In her paper “On Some Rhetorical Genres in Modern Japan,” L.M. Yermakova (Kobe City University of Foreign Studies, Ritsumeikan University) considers some original fluctuations of old genres (the norito prayers) and the emergence of entirely new genres in the 20th-century Japan.
The two articles by E. N. Afanasyeva (Institute of World Literature Russian Academy of Sciences) discuss the forming and functioning of the epic sepha genre in Thailand and the history of the genre of didactic novella nithan in Laos.
“The Genre of ‘Learned Treatise’ in Classical Persian Prose: Formulationg the Problem” is an article by N. Yu. Chalisova (Institute for Oriental and Classical Studies of National Research University “Higher School of Economics”). It deals with medieval Persian works composed in New and Classical Persian in Iran after the coming of Islam and interpreting diverse “sciences.”
In her “Autobiographical Narrative in Classical Persian Literature,” E. L. Nikitenko (Institute for Oriental and Classical Studies of National Research University “Higher School of Economics”) writes about works composed in Arabic and Persian in the “story-about-myself” genre (the 16th century) and about the emergence of biography from poetical genres.
The monograph describes the genre of readers' letters to Russian newspapers, and various approaches to description of genres are discussed with reference to it.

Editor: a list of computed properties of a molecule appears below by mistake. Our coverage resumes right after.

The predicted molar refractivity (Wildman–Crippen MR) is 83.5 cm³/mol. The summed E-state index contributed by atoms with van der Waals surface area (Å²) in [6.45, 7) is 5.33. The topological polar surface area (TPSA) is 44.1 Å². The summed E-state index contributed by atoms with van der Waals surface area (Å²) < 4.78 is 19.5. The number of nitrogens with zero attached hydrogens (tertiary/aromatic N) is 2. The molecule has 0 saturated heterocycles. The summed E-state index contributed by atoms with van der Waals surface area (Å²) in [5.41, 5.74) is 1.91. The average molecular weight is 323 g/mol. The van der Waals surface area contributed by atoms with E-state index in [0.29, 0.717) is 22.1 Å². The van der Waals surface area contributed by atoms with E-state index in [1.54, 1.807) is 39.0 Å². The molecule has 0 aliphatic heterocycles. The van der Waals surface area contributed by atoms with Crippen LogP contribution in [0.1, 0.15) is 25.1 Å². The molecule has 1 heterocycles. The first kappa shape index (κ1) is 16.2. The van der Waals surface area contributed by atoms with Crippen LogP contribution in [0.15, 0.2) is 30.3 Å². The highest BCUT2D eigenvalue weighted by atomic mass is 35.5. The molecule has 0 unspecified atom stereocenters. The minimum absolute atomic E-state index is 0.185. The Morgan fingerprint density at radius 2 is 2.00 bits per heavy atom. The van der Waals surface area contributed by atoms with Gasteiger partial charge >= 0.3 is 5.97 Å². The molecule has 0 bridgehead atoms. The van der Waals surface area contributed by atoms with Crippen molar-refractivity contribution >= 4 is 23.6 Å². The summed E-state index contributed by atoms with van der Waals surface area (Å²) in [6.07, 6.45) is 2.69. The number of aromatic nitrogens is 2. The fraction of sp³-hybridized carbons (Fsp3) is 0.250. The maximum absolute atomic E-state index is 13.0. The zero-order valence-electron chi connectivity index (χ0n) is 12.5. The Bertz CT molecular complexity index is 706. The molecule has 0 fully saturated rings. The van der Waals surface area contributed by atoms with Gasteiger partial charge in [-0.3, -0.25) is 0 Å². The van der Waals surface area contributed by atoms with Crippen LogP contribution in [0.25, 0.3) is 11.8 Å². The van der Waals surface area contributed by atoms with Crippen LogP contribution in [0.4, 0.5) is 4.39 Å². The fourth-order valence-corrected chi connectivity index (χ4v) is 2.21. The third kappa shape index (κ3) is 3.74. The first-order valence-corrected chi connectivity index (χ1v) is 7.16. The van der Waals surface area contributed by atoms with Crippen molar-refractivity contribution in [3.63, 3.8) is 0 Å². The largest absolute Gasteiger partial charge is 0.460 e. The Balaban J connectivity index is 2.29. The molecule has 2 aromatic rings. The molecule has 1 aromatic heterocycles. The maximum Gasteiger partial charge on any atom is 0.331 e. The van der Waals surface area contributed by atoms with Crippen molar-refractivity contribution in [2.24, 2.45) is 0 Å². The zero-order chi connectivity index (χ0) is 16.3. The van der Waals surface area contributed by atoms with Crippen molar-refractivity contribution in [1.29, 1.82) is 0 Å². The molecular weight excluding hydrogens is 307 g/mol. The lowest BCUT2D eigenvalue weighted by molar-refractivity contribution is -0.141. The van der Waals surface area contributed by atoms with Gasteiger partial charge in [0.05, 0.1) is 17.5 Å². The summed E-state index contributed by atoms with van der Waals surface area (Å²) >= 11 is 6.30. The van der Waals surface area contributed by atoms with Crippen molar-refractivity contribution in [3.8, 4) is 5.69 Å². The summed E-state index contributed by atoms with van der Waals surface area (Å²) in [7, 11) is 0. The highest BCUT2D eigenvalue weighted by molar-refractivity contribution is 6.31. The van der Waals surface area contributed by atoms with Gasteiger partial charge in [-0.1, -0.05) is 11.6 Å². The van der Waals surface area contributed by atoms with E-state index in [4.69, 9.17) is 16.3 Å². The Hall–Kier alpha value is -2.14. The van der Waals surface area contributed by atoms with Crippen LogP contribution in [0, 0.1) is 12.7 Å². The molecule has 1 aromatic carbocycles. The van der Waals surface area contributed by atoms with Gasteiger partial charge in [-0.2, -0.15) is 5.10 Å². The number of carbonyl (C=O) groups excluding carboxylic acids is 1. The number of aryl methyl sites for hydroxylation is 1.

As a material, letters were taken in four representative publications were taken (in the Soviet - Pravda and Izvestia and in the emigrant - "Latest News" and "Revival"). All the letters under investigation date back to the 1920-1929 period. Since at that time both the Soviet society and the emigrant community were still very young, it can be said that it was the 1920s when the two different communicative spaces, and hence the two types of discourse, are formed. Analysis of letters to newspapers allows, among other things, to observe the formation and internal organization of emigrant and Soviet discourse practices.
The main goal of this study is to describe the genre of readers' letters to the editorial board in emigrant and Soviet newspapers of the 1920s, the system of its varieties (sub-genres) and the means (compositional and linguistic) used by writers for creating texts of various sub-genres. Another aim of the study is to identify similarities and differences in the set of subgenres, their thematic, compositional and linguistic properties in the emigration and in Russia.
The monograph has the following structure:
Chapter I examines the main approaches to problems of speech genres in the works of Russian and foreign researchers. Here, the approach adopted in the work for description of speech genres are formulated and criteria for defining a speech genre are proposed, taking into account the specifics of this study. Finally, in the same chapter, studies of the epistolary genre in general and the genre of letters to newspapers in particular are briefly reviewed.